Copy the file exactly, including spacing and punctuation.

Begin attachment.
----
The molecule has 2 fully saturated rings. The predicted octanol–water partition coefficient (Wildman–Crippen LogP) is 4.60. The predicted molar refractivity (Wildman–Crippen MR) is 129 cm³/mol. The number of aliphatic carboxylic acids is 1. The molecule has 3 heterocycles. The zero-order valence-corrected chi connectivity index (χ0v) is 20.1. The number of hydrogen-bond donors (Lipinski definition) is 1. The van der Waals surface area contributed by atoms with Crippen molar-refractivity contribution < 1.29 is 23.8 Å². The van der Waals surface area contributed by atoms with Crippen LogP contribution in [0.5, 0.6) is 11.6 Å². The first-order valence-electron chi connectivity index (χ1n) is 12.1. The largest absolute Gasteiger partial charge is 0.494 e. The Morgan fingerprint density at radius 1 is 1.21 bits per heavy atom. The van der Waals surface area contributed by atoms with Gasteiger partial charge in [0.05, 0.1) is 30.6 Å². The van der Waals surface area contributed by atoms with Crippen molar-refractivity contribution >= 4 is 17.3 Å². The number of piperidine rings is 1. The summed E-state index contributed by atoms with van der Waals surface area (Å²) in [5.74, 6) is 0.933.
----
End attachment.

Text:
The molecule has 2 fully saturated rings. The predicted octanol–water partition coefficient (Wildman–Crippen LogP) is 4.60. The predicted molar refractivity (Wildman–Crippen MR) is 129 cm³/mol. The number of aliphatic carboxylic acids is 1. The molecule has 3 heterocycles. The zero-order valence-corrected chi connectivity index (χ0v) is 20.1. The number of hydrogen-bond donors (Lipinski definition) is 1. The van der Waals surface area contributed by atoms with Crippen molar-refractivity contribution < 1.29 is 23.8 Å². The van der Waals surface area contributed by atoms with Crippen LogP contribution in [0.5, 0.6) is 11.6 Å². The first-order valence-electron chi connectivity index (χ1n) is 12.1. The largest absolute Gasteiger partial charge is 0.494 e. The Morgan fingerprint density at radius 1 is 1.21 bits per heavy atom. The van der Waals surface area contributed by atoms with Gasteiger partial charge in [0.05, 0.1) is 30.6 Å². The van der Waals surface area contributed by atoms with Crippen molar-refractivity contribution >= 4 is 17.3 Å². The number of piperidine rings is 1. The summed E-state index contributed by atoms with van der Waals surface area (Å²) in [5.74, 6) is 0.933.